Lithium Battery Installation

I have been waiting to install lithium batteries until I was sure that it was going to be safe, and that I really understood what I was doing.   I would rather be a little late to the game than risk doing anything less than a safe and effective installation.  And of course the cost must be justified for the application, I still feel most boats will be just fine with standard batteries.

Along came one of my customers who has a trawler that needed it’s 12 12v AGM batteries changed out.  It was the perfect candidate for a new Lithium battery bank, that would be lighter, smaller and more useful.
At first the Customer was trying to buy Lithionics batteries, but due to availability issues, he ended up going with MG Energy Systems batteries instead.

So far we are very pleased with the batteries and controllers, and the way it all integrates with the Victron inverter chargers, and the new Victron Cerbo GX. The MG batteries also gave us the advantage of allowing the flexibility to make our own battery cables connecting the batteries and controllers.

Because we switched over to a completely new battery type we need to address all the sources of charging on the boat.  After a few software updates, the Victron chargers were able to communicate directly with the new battery controllers through the GX (very cool).  For the Alternator I wired in a Wakespeed regulator that is able to charge lithium batteries and communicate with the rest of the system through the CAN network.  The point is there is a lot involved in making the switch, but the technology seems to the task.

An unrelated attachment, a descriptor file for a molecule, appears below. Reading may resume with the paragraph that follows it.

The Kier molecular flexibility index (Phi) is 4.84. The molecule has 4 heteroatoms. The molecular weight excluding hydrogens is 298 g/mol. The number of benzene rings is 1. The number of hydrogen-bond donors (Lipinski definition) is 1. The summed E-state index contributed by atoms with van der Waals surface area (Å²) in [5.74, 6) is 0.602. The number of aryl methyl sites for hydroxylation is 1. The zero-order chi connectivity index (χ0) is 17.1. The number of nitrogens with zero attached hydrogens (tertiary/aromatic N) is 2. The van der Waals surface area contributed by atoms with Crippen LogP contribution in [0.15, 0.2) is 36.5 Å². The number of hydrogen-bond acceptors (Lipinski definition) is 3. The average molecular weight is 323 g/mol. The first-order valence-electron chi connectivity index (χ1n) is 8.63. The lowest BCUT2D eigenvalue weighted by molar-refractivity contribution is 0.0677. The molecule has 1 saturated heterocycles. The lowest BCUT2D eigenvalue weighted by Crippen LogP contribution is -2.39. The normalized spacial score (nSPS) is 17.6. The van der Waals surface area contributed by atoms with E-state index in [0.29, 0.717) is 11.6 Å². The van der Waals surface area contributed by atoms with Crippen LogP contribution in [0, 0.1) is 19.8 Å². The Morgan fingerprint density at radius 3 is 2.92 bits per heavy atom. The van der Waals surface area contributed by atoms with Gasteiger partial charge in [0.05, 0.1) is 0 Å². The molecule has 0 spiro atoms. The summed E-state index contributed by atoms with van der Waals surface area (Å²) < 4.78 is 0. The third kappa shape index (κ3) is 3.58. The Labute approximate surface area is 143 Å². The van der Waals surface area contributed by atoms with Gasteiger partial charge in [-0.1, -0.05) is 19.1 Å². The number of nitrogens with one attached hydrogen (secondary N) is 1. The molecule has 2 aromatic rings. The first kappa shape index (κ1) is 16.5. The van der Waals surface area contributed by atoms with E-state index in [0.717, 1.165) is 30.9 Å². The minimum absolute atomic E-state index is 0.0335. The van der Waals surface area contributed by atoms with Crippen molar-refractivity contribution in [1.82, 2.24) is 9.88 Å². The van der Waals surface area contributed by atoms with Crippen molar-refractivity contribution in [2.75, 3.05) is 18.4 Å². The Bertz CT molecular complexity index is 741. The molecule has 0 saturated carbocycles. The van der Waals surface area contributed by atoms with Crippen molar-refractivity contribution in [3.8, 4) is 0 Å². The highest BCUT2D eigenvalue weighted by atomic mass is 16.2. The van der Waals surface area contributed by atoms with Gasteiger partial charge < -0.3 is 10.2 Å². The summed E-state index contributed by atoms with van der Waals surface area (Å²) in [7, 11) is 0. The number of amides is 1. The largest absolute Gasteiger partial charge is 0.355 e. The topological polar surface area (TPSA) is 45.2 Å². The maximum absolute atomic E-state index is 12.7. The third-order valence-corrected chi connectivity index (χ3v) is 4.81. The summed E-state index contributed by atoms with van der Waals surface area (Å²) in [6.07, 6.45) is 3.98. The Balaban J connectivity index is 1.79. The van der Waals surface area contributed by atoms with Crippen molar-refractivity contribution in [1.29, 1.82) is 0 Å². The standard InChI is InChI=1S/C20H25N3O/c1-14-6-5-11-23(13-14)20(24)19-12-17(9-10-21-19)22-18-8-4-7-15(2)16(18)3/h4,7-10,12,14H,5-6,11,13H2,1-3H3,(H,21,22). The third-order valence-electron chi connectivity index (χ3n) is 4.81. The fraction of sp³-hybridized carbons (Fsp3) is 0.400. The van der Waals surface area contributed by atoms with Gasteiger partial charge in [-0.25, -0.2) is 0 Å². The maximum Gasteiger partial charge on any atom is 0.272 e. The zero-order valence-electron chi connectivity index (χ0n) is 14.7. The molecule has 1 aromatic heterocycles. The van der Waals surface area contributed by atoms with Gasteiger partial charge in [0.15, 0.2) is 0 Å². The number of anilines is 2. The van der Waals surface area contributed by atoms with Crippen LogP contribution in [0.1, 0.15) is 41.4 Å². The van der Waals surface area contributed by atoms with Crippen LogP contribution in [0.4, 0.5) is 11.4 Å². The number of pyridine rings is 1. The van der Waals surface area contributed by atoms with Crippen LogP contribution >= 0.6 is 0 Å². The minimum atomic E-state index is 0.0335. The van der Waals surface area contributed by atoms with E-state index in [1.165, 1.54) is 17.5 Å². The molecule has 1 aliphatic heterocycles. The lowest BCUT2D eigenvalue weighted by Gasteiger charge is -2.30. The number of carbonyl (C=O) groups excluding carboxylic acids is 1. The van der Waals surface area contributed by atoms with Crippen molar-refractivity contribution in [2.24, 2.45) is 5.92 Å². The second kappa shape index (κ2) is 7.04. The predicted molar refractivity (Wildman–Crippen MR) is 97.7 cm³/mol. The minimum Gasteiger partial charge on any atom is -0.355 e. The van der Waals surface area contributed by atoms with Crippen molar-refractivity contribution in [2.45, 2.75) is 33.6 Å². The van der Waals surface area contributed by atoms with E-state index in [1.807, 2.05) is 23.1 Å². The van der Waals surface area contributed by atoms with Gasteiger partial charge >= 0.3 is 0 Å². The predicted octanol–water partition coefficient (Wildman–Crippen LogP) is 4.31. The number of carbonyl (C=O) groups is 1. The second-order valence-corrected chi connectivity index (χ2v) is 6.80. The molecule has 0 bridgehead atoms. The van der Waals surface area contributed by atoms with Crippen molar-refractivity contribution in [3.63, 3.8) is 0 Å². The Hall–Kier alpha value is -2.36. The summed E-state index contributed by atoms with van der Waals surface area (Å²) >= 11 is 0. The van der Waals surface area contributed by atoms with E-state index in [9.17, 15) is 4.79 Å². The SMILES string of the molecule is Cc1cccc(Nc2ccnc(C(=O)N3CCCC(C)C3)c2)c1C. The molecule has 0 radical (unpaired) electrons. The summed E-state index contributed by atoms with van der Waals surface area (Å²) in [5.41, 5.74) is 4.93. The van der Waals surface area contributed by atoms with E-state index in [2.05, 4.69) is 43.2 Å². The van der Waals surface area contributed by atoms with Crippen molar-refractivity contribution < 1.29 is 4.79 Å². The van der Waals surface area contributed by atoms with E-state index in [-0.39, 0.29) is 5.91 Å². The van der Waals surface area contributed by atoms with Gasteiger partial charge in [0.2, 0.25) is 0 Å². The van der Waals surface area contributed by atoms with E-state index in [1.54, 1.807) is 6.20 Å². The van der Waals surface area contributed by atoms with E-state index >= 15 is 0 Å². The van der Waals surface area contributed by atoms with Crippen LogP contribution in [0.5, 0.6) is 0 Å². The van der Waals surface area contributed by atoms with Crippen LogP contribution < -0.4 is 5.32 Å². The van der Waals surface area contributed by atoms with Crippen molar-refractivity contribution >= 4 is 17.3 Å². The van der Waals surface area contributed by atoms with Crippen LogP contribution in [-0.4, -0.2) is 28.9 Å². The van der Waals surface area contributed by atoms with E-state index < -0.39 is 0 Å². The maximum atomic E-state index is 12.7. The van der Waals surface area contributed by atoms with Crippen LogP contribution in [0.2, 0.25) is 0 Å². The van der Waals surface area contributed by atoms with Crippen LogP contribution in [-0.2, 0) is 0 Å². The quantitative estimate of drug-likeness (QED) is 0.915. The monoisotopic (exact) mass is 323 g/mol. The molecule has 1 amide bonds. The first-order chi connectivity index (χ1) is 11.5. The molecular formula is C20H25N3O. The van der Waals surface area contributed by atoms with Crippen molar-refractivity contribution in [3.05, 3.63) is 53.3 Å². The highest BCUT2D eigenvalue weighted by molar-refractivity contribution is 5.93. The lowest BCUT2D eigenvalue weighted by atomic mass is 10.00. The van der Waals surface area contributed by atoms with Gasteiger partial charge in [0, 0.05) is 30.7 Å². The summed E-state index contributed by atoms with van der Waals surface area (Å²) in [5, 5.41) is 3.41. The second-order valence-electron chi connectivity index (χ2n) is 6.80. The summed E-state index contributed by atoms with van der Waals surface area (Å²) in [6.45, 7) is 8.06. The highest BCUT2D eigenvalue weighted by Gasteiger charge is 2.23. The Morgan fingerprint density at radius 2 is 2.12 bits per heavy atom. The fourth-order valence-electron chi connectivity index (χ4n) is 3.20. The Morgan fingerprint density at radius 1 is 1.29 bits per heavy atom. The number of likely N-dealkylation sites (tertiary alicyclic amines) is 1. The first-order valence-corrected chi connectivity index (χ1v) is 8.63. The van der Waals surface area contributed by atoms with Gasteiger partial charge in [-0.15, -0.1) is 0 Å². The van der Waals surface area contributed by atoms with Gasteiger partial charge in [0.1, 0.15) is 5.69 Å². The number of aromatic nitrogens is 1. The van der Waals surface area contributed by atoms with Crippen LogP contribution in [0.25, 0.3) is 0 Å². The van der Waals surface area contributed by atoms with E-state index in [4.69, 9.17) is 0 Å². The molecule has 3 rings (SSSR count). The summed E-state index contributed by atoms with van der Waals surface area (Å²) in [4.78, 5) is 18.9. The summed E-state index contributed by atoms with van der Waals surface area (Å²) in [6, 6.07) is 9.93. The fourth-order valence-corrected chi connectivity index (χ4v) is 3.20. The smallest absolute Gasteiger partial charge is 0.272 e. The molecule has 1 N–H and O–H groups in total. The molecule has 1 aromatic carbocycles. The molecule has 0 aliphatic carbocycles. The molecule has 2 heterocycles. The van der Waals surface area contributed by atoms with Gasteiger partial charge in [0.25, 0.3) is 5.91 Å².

I still have more t do now that the old battery bank is gone. I need to arrange the DC wiring to work better in our new found space.  Also we still have a battery to battery charger to install to deal with the charging needs of Start and Thruster batteries. And even a Panda DC generator that we will bring into the new system.

Looking Forward

Finishing out the year working on a major rewire.  The Sport Fish boat SUE is in great shape, and has been repowered with Cummings Diesels, but as is often the case, the wiring has been neglected over the years.

The boat also had a large 32 volt battery bank taking up a lot of space in the lazaret.  Most of the systems have been converted to 12 volt but now it was time to finish the job and get rid of the 32 volt system altogether.
A special thanks to my friends at Emerald Marine Carpentry in Anacortes for allowing me to work in their shop.

I have another busy month of work in Anacortes coming up. And then in February I will start my first project working in Bellingham.  I am very excited about moving my work up to the Port of Bellingham.  It’s been over a year now since Niccole and I moved to Sudden Valley, and we absolutely love it.  So if you have a boat in Bellingham and are looking for professional electrical work on your yacht, give me a call. I will be available this winter and spring.